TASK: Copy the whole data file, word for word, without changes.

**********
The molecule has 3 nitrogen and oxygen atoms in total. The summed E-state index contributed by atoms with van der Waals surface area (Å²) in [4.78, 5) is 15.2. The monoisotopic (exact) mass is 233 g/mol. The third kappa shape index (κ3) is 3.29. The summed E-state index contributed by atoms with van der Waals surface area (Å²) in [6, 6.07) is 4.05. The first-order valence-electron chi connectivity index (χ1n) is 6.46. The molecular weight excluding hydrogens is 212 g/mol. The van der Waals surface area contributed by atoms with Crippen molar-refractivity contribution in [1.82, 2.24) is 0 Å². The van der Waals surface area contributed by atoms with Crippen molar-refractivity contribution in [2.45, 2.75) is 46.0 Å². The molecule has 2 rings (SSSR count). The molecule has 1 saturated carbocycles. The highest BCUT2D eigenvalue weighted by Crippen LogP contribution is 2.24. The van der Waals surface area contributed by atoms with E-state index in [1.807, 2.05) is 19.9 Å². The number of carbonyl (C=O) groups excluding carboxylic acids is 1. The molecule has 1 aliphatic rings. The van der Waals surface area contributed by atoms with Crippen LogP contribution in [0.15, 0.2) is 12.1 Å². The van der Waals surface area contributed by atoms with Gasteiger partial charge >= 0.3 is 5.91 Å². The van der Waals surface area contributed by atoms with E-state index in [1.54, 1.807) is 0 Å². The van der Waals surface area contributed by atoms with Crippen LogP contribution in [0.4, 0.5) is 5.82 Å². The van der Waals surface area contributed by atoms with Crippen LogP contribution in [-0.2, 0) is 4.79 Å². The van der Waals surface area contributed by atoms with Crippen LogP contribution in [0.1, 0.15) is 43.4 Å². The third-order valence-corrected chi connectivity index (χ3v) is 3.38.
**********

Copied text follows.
The molecule has 3 nitrogen and oxygen atoms in total. The summed E-state index contributed by atoms with van der Waals surface area (Å²) in [4.78, 5) is 15.2. The monoisotopic (exact) mass is 233 g/mol. The third kappa shape index (κ3) is 3.29. The summed E-state index contributed by atoms with van der Waals surface area (Å²) in [6, 6.07) is 4.05. The first-order valence-electron chi connectivity index (χ1n) is 6.46. The molecular weight excluding hydrogens is 212 g/mol. The van der Waals surface area contributed by atoms with Crippen molar-refractivity contribution in [1.82, 2.24) is 0 Å². The van der Waals surface area contributed by atoms with Crippen molar-refractivity contribution in [2.45, 2.75) is 46.0 Å². The molecule has 2 rings (SSSR count). The molecule has 1 saturated carbocycles. The highest BCUT2D eigenvalue weighted by Crippen LogP contribution is 2.24. The van der Waals surface area contributed by atoms with E-state index in [1.807, 2.05) is 19.9 Å². The number of carbonyl (C=O) groups excluding carboxylic acids is 1. The molecule has 1 aliphatic rings. The van der Waals surface area contributed by atoms with Crippen LogP contribution in [0.15, 0.2) is 12.1 Å². The van der Waals surface area contributed by atoms with Gasteiger partial charge >= 0.3 is 5.91 Å². The van der Waals surface area contributed by atoms with E-state index in [1.54, 1.807) is 0 Å². The van der Waals surface area contributed by atoms with Crippen LogP contribution in [0.4, 0.5) is 5.82 Å². The van der Waals surface area contributed by atoms with Crippen LogP contribution in [-0.2, 0) is 4.79 Å². The van der Waals surface area contributed by atoms with Crippen LogP contribution in [0.1, 0.15) is 43.4 Å². The third-order valence-corrected chi connectivity index (χ3v) is 3.38.